2. I agree with you. All of the above Pudsey items will likely be worn one out of 365 days but if you don’t buy one for each one of your kids, they will be “left out”. We had school & Church cake stalls within two days of each other this month and like you say, you spend a fair bit on ingredients/shop-bought cakes and then pay 30-50p per kid per cake (usually your own!). Then my hubby’s work is supporting a local charity to which we are expected to donate frequently – they have even asked him to opt in to set up a bit of his wage to go out automatically – like he doesn’t work his bum off hard enough for the pittance he receives anyway! I often wonder if at the end of it all the charities use the money wisely as so many big charities seem to spend/waste a significant amount on unnecessary marketing/rewards for signing up which is often unwanted tat. My sons’ birthdays are Oct & Nov then there’s Christmas and several relatives’ birthdays so we are watching our pennies atm and it all adds up. I don’t mean to sound negative and I do support the good causes but at the same time, family comes first and sometimes that can be forgotten by organisations. End of rant!

    • I completely agree with you – I felt bullied into donating money from my wages once, but won’t do it again. I will happily give what I can afford but would prefer to donate time / money to local causes than a big event like CIN.

    • Totally agree. I run a monthly Foodbank collection point now and take the food to my local branch which feels like a much bigger contribution but much more manageable as it uses my time and effort rather than money I don’t have. It also feels like practical, real help rather than throwing money at a problem that never seems to go away anyway.

  3. We are fortunate in that Harry just had to take in some coppers, apparently the whole school will then use those coppers to decorate a giant pudsey. They were also encouraged to wear a spotty accessory as a way of actively discouraged from buying a CIN item of clothing. I wonder if it is because we are in an area considered to be disadvantaged.

  4. I like the fact it gets children so involved but I often wonder if they’re preaching to the already converted and perhaps rather than concentrating so much on schools, when I’m sure they’d do loads anyway, maybe we need to concentrate on bringing those around who don’t do anything for charity.

  5. Drives me potty. We, this week have had a letter asking us to dontate £10 to some scheme they have for “grow your tenner” to make money for the school, a letter home asking for donations to the school fair, (and they were very specific, and it is not cheap stuff) and then a letter saying the children are doing a charity thing, and can we raise money, and also they have to pay £5 to join, and then they will want money for the Christmas play tickets as well, not to mention I had to send money for Children In Need today too. I don’t have a problem donating to charity, but do feel like we are expected to be a fount of endless cash!!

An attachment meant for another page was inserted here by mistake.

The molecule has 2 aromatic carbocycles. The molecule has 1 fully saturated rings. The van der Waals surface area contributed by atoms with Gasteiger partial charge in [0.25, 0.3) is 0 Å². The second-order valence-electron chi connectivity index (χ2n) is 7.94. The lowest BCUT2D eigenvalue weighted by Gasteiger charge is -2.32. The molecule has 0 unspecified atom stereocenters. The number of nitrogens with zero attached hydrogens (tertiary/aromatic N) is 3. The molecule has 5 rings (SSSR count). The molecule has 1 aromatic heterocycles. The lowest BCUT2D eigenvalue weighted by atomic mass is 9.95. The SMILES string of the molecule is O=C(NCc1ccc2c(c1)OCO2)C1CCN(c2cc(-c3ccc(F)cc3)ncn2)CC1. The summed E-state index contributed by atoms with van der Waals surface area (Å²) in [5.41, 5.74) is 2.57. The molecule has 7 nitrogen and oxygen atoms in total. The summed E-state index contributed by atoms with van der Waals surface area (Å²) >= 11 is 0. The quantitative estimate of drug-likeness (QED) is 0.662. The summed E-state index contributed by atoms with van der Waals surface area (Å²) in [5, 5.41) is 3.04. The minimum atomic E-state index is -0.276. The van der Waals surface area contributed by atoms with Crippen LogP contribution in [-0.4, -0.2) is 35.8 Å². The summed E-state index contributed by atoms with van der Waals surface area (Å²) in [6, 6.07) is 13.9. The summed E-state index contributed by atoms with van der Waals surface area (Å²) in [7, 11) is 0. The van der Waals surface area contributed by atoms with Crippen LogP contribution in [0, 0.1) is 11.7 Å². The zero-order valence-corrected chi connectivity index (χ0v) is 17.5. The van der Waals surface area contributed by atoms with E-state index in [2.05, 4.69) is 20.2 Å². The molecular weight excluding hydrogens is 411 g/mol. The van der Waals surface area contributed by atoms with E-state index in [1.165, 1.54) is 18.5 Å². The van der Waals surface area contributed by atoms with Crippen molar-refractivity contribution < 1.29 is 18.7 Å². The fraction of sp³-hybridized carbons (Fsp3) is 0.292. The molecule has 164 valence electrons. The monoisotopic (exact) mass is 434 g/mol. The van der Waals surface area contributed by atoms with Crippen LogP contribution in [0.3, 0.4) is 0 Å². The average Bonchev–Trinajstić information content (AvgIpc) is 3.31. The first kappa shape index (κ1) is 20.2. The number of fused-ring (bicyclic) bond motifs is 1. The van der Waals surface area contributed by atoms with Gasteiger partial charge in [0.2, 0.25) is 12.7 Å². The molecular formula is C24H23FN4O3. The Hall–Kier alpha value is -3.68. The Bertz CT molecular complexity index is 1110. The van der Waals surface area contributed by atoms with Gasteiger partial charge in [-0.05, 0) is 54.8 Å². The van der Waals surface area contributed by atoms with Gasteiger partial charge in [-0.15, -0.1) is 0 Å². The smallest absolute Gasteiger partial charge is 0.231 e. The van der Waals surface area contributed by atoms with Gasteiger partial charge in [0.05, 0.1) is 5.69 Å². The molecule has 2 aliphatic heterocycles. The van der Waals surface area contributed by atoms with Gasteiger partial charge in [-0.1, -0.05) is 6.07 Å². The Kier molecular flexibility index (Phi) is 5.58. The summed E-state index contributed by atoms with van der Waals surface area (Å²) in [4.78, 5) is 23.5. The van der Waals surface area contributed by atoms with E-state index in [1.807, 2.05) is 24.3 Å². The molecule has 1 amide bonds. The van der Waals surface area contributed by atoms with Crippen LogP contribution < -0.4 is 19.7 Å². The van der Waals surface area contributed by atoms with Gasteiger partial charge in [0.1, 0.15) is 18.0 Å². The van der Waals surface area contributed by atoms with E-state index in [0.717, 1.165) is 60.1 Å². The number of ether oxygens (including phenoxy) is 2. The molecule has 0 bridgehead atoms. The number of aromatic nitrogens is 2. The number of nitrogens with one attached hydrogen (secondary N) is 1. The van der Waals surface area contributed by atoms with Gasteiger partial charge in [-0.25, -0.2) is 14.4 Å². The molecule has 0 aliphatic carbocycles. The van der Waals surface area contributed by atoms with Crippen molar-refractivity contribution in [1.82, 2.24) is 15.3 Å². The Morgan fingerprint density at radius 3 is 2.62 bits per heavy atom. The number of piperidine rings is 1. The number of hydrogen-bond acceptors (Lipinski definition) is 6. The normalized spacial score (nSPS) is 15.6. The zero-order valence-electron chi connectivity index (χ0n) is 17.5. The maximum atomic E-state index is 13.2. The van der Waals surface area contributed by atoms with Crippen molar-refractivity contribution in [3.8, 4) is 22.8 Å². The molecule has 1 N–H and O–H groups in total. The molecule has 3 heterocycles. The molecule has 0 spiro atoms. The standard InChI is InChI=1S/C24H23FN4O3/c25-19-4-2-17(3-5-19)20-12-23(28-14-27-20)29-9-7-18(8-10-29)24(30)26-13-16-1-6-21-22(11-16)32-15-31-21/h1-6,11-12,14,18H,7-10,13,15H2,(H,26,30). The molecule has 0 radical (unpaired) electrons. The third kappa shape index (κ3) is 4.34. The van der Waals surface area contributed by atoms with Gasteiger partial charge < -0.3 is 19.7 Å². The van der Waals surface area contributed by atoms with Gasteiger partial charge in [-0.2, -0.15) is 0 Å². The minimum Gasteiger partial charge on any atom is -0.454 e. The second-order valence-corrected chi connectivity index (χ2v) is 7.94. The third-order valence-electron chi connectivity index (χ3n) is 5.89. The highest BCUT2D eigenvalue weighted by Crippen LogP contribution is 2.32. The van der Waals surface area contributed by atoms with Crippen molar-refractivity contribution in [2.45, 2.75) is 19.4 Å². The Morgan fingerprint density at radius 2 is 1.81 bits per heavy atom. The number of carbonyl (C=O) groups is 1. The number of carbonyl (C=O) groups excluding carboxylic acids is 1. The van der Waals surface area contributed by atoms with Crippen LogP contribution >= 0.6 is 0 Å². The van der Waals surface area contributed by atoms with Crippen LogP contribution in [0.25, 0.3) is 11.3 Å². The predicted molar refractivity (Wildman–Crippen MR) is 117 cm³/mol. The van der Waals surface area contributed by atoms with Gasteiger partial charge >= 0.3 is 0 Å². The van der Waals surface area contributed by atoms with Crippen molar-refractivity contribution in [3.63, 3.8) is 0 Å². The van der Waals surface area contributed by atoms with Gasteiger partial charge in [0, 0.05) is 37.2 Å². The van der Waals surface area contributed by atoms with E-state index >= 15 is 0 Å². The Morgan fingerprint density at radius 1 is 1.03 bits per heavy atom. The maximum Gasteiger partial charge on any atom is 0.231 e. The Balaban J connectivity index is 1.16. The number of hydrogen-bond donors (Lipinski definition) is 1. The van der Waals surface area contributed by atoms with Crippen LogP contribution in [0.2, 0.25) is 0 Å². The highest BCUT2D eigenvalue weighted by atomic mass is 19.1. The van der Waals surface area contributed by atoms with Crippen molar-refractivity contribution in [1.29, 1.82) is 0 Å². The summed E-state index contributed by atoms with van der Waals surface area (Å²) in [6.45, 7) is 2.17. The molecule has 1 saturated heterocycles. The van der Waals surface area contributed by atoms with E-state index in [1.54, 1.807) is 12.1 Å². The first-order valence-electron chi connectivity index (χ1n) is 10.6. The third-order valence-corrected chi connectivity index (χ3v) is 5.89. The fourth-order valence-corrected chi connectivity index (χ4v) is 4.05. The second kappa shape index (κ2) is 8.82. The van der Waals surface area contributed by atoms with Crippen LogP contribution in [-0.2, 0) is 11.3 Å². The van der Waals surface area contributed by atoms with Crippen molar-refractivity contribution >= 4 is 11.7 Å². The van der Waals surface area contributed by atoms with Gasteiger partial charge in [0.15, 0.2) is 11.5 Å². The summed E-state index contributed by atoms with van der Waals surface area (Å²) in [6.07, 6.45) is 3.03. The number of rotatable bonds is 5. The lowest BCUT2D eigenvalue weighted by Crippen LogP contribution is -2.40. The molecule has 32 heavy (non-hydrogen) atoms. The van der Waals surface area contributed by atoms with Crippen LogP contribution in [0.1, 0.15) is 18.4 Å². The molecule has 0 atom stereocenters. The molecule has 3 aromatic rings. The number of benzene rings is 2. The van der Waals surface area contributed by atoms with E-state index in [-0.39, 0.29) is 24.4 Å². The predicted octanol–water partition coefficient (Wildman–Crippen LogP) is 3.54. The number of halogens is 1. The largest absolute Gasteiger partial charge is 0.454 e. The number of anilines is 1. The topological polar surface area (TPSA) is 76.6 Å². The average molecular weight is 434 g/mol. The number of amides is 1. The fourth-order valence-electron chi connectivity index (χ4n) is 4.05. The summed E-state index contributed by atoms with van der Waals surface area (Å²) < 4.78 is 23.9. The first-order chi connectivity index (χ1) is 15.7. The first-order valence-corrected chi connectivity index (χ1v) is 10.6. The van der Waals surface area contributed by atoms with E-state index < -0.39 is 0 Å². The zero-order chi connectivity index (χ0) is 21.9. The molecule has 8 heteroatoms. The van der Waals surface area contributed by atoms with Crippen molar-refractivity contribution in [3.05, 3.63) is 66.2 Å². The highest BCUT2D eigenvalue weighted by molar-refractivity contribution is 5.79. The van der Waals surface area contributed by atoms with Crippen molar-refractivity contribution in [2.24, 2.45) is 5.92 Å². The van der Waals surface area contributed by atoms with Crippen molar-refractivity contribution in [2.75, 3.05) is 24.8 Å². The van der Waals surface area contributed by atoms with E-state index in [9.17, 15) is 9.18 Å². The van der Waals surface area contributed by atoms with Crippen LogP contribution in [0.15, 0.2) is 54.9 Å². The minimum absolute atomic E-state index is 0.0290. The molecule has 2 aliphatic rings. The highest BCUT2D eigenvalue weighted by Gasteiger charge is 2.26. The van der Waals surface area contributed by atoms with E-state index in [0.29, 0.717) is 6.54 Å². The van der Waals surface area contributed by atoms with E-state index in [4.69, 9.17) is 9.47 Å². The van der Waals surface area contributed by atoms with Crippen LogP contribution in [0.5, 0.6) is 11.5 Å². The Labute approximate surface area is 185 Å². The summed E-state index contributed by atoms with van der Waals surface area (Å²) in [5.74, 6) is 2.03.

6. Charity shouldnt make you feel guilty. Donating just £1 makes a difference. It doesnt need to be a huge amount.


    Having worked with Comic Relief for a year now I have a bit of an insight into what money is spent on and £1 buys vaccine to save a baby’s life.

    So don’t ever beat yourself up for feelign you are not doing enough.

    These big events are also about awareness. And teaching our children that there are others in the world less fortunate than us.

    Not about big gestures with a cheque book.

    You are amazing to have done anything at all, please dont feel guilty about what you havent done and rejoice in what you have done. Shown your family that you care and that you know this money makes a real difference.

  7. You shouldn’t feel guilty about pudsey teeshirts and the like – you have given what you can afford AND your time. Every little thing helps and it shouldn’t be a competition. It’s also a real waste of scarce resources to buy stiff that’s going to be worn once and then binned!!